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The Reserve Bank of India (RBI) has imposed curbs on a co-operative bank in Karnataka, restricting the withdrawal limit to Rs 35,000. The central bank also restrained Sri Gururaghavendra Sahakara Bank Niyamitha (SGRSBN) bank in Bengaluru from granting or renewing loans, accepting deposits or making investments for a period of six months.

The notification came on January 10.

However, the bank’s license is not cancelled and it will continue to do business with restrictions.

Worried depositors rushed to the bank to hold talks with the management. A meeting is scheduled for January 19, in view of the issue.

The situation was unexpected, considering the fact that SGRSBN bank received the best NPA management award in 2018 from the National Federation of Urban Cooperative Banks and Credit Societies Limited (NAFCUB).

The bank’s chairman K Ramakrishna has assured that the depositors’ money is “cent percent safe” with the bank. He blamed the 62 loans that locked up Rs 300 crore of deposit for the present situation.

BJP’s south Bengaluru MP Tejasvi Surya said that the customers need not panic, and that the finance minister has been informed about the matter.

Surya in his statement said that FM Nirmala Sitharaman has assured him that “the government will do everything in its capacity to protect the interests of the depositors and the long term interests of the bank. The statement added that Surya spoke to Sitharaman three times on January 13 and got reassurance from the minister that the interests of investors will be safeguarded.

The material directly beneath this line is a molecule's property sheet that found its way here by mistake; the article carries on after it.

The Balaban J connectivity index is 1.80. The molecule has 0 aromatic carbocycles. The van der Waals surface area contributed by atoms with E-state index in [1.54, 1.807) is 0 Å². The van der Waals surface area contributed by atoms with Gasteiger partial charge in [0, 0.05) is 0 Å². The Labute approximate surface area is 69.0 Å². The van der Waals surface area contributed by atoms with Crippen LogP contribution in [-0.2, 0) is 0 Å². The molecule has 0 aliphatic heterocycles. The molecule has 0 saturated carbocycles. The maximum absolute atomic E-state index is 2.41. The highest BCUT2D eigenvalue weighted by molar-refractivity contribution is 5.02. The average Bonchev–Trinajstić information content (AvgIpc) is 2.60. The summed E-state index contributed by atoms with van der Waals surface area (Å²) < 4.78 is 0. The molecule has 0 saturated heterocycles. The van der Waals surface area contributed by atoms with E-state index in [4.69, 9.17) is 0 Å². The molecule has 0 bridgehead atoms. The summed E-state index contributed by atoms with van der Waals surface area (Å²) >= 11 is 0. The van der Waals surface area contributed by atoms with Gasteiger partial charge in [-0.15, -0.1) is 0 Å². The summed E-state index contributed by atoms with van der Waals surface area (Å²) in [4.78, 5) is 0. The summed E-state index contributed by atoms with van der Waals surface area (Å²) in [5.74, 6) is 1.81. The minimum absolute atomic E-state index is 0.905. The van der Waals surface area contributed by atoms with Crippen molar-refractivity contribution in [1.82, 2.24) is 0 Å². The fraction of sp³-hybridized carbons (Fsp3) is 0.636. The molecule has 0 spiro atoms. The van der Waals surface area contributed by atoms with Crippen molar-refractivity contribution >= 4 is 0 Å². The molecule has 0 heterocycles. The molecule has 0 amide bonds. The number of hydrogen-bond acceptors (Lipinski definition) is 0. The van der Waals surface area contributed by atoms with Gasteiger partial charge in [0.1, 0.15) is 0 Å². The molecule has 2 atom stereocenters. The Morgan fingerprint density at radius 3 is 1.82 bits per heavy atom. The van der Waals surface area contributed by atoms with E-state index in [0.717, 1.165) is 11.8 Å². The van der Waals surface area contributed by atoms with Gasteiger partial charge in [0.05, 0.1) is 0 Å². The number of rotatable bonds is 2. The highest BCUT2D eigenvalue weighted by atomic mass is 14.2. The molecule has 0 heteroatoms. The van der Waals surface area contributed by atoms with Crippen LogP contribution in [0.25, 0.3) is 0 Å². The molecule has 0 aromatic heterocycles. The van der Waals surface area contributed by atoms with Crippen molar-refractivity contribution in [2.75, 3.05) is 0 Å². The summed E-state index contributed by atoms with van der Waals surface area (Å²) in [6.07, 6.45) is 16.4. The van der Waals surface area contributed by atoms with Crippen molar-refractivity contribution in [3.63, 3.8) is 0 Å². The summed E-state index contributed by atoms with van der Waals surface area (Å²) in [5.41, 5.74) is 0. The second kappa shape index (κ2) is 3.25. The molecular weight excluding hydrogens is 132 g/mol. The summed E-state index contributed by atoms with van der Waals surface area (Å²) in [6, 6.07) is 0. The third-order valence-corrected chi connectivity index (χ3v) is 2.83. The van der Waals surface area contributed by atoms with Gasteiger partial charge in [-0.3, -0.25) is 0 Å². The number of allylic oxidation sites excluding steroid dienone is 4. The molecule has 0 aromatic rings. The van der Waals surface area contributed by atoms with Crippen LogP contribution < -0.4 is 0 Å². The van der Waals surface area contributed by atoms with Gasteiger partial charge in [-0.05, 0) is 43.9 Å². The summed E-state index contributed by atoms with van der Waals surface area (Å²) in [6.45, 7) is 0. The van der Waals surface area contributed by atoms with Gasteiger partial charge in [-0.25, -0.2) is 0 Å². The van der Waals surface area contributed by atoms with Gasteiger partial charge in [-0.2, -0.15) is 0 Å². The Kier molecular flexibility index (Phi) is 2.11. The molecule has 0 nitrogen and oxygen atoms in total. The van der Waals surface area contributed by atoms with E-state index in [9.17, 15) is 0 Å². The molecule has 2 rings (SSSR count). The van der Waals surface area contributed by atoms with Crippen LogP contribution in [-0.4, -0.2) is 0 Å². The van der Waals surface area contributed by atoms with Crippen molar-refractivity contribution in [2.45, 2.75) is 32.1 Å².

The scenario reminds of the Punjab and Maharashtra Co-operative (PMC) bank crisis of 2019, when it was revealed that the PMC bank defaulted on loans to the tune of Rs. 6,500 crore.

On September 24, 2019, the RBI restrained the bank from doing any business for six months, while also capping the withdrawal limit to Rs 1,000, and later to 25,000.

It has to be noted that in 2013, an International Labour Orgranisation (ILO) report said that co-operative banks performed better than its competitors during the 2007-08 financial crisis.

Issue of dual regulation

Some experts attribute the current problems with the co-operative banks to dual regulation. These banks are regulated under both banking and co-operative legislation, by the RBI and the Registrar of Co-operative Societies (RCS) respectively.

The RCS takes care of administrative issues and controls the management elections.

Therefore, although the said banks came under the regulation of the RBI partially, when it came to bank management, the respective state governments had higher control.

Bringing co-operative banks under one regulatory mechanism might be a solution to the crisis, some believe.

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